Webb opens small lead
Will George Allen’s lame attempt to criticize Jim Webb’s writings backfire? Webb has opened a small lead in Virginia.
Allen has exposed himself in this race as being unworthy of holding public office. His campaign hit a new low when they pulled passages from Webb’s novels out of context to imply that Webb was promoting deviant sex and demeaning women. Fortunately, this pathetic attack was exposed by the Webb campaign and by the press.
Webb is an intellectual and a man of character. There are too few people like him in American politics. Allen is an empty suit that simply repeats conservative talking points. He seems incapable of expressing an original thought.
This is one of the most important races in this election cycle. Webb will bring fresh thinking and a moderate voice to the Democratic Party. He will also be an important asset in the Senate as we debate how to deal with the debacle in Iraq. Let’s hope he pulls it out.
Democrats are fighting back this year
The GOP slime machine has been in full force this year, but the Democrats have been fighting back with rapid-response counter-punches. Democrats like Sherrod Brown are benefiting from this strategy.
It will be interesting to see whether the latest wave of disgusting ads and allegations in the Tennessee and Virginia Senate races backfire against Republicans.
George Will ridicules the new law limiting Internet gambling
Add George Will to the growing list of commentators who are ridiculing the new law passed by the Republican Congress to limit online gambling. Will calls it “Prohibition II” and argues that we need to fight excessive paternalism by the government.
Granted, some people gamble too much. And some people eat too many cheeseburgers. But who wants to live in a society that protects the weak-willed by criminalizing cheeseburgers? Besides, the problems—frequently exaggerated—of criminal involvement in gambling, and of underage and addictive gamblers, can be best dealt with by legalization and regulation utilizing new software solutions. Furthermore, taxation of online poker and other gambling could generate billions for governments.
We need a new movement to keep the government out of our lives. Following the Terry Schiavo fiasco, many liberals have rediscovered the notion that too much intervention by the government can be a very bad thing. Libertarian conservatives like George Will are taking on the cultural conservatives on these issues. Unfortunately, many of our politicians on the right and the left still don’t seem to get it. Perhaps this stupid law can help. By pissing off the legions of poker players and other normal Americans who like to bet online, the politicians who want to control our lives might have finally gone too far.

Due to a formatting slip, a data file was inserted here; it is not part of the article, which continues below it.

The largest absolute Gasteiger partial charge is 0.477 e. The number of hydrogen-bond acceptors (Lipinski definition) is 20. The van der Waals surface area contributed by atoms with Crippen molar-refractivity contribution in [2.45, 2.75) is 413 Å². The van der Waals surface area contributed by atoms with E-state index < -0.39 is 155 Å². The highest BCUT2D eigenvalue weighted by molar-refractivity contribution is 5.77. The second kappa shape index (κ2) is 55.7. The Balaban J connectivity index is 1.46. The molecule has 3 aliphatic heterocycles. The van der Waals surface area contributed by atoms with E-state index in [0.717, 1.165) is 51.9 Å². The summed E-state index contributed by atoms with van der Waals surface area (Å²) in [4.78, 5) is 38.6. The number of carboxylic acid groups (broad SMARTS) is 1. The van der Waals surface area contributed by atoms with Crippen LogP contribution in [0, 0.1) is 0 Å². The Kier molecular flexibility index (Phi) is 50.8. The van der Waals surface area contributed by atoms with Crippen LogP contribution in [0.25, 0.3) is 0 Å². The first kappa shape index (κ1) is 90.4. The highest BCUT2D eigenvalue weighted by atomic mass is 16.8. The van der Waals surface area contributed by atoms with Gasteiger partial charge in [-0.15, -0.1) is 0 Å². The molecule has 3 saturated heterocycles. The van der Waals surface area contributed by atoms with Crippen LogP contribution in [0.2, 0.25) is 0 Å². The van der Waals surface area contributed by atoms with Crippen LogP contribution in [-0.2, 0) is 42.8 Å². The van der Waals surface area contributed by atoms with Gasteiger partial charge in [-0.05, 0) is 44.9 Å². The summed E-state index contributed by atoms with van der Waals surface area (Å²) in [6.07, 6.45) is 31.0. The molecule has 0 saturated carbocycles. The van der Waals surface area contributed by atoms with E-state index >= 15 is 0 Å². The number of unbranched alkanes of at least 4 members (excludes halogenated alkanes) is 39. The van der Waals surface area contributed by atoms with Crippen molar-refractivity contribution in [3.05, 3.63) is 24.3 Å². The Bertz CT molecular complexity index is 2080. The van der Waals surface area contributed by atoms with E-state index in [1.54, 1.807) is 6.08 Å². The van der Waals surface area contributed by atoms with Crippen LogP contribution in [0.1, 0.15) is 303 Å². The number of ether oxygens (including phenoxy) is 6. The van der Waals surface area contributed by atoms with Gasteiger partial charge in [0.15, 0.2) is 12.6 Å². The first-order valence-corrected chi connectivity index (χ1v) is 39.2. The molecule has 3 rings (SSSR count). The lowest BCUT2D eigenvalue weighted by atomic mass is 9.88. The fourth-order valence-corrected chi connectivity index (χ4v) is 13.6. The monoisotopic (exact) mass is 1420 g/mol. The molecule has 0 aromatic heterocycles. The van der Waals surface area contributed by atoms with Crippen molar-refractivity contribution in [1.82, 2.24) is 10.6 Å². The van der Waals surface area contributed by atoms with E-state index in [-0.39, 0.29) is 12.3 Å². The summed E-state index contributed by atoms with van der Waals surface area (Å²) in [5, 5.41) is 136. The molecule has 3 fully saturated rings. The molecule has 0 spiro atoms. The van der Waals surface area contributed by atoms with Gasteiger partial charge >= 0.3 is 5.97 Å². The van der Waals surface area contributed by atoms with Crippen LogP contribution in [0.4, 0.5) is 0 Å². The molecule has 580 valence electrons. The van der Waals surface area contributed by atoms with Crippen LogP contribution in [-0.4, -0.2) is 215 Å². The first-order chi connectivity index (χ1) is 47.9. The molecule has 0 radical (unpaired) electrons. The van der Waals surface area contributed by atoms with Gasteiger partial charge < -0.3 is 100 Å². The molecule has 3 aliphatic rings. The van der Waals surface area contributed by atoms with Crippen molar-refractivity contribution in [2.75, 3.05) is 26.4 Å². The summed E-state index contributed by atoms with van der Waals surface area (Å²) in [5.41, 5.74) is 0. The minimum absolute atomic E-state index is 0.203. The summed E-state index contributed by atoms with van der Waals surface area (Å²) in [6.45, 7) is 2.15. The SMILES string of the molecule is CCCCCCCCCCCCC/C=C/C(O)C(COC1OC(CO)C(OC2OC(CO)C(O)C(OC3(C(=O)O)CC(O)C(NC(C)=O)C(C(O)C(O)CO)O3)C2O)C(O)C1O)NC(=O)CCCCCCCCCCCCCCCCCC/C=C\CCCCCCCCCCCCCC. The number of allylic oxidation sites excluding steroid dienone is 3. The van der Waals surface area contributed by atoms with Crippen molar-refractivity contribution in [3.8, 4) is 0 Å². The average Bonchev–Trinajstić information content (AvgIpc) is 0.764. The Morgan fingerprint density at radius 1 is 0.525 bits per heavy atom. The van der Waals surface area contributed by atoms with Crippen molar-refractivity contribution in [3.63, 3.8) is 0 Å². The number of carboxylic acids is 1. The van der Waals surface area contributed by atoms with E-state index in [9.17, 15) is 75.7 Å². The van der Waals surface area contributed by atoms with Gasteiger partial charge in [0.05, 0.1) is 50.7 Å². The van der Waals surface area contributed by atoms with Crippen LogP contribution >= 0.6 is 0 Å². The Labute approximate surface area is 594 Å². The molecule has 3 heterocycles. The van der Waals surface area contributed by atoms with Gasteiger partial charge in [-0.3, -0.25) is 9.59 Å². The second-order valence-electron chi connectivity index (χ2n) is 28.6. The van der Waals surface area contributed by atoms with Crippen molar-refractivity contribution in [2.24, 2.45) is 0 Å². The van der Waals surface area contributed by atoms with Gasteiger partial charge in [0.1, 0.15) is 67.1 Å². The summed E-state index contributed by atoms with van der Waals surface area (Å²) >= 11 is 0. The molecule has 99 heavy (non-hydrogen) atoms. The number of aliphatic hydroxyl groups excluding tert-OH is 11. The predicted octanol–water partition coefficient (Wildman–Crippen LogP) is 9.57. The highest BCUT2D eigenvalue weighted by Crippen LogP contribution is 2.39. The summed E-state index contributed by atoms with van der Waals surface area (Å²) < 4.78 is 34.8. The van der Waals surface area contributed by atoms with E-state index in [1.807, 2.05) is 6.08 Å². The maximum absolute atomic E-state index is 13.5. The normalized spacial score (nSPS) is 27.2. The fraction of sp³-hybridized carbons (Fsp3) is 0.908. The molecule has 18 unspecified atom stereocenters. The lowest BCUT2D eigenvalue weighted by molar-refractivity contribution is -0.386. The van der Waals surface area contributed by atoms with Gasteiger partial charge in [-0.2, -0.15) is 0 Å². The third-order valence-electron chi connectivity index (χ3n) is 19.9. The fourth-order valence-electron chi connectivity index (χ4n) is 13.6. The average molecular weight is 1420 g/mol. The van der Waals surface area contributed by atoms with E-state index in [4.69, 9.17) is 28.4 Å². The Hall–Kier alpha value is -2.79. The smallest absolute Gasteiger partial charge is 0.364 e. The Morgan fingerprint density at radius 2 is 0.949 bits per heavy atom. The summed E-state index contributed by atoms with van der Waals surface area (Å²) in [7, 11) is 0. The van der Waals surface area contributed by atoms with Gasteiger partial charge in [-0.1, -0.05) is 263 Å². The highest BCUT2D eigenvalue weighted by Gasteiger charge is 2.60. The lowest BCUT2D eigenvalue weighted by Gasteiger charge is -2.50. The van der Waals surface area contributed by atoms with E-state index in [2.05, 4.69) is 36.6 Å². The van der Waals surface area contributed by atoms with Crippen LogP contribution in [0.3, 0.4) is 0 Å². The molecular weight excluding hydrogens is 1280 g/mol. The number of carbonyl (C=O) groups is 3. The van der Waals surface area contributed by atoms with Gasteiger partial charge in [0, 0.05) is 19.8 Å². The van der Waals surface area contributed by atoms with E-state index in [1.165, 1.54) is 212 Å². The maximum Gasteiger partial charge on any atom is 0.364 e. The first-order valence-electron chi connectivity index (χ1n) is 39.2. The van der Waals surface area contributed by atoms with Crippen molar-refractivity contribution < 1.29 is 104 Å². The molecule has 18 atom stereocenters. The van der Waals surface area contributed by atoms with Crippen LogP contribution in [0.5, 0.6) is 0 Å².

I’m hoping more politicians on the left and the right pick up on this trend.
Should Japan go nuclear?
Charles Krauthammer makes a powerful argument that the United States should consider the possibility of supporting a decision by Japan to go nuclear:
The immediate effect of Japan’s considering going nuclear would be to concentrate China’s mind on denuclearizing North Korea. China calculates that North Korea is a convenient buffer between it and a dynamic, capitalist South Korea bolstered by American troops. China is quite content with a client regime that is a thorn in our side, keeping us tied down while it pursues its ambitions in the rest of Asia. Pyongyang’s nukes, after all, are pointed not west but east.
Japan’s threatening to go nuclear would alter that calculation. It might even persuade China to squeeze Kim Jong Il as a way to prevent Japan from going nuclear. The Japan card remains the only one that carries even the remote possibility of reversing North Korea’s nuclear program.
Japan’s response to the North Korean threat has been very strong and very insistent on serious sanctions. This is, of course, out of self-interest, not altruism. But that is the point. Japan’s natural interests parallel America’s in the Pacific Rim — maintaining military and political stability, peacefully containing an inexorably expanding China, opposing the gangster regime in Pyongyang, and spreading the liberal democratic model throughout Asia.
Why are we so intent on denying this stable, reliable, democratic ally the means to help us shoulder the burden in a world where so many other allies — the inveterately appeasing South Koreans most notoriously — insist on the free ride?
The balance of power is shifting in Asia as China emerges as a major power. Japan is our ally, and it may be time to play this card with China.
Bloodbath at NBC and MSNBC
NBC is slashing staff and spending in a feeble attempt to revive the fortunes of the network and their cable operations. They’re blaming everything on “new media” and the need to adapt to the new environment.
Now we know why MSNBC has stopped covering the war in Iraq – it’s too expensive and it doesn’t get great ratings. How pathetic. Instead we’re subjected to nightly “doumentaries” featuring prisons and sensational murders that make local news broadcasts look like quality programming. Do you think they could manage to do a one hour documentary on serious subjects like the war, torture, social security or health care? Nah – that would require too much work and money.
Chris Matthews and Keith Olberman might be moved over to CNBC. Huh? Are they just giving up on MSNBC? How many hours of prison documentaries can the American public take? Here’s an idea – why not cover REAL NEWS?
Posted in: Media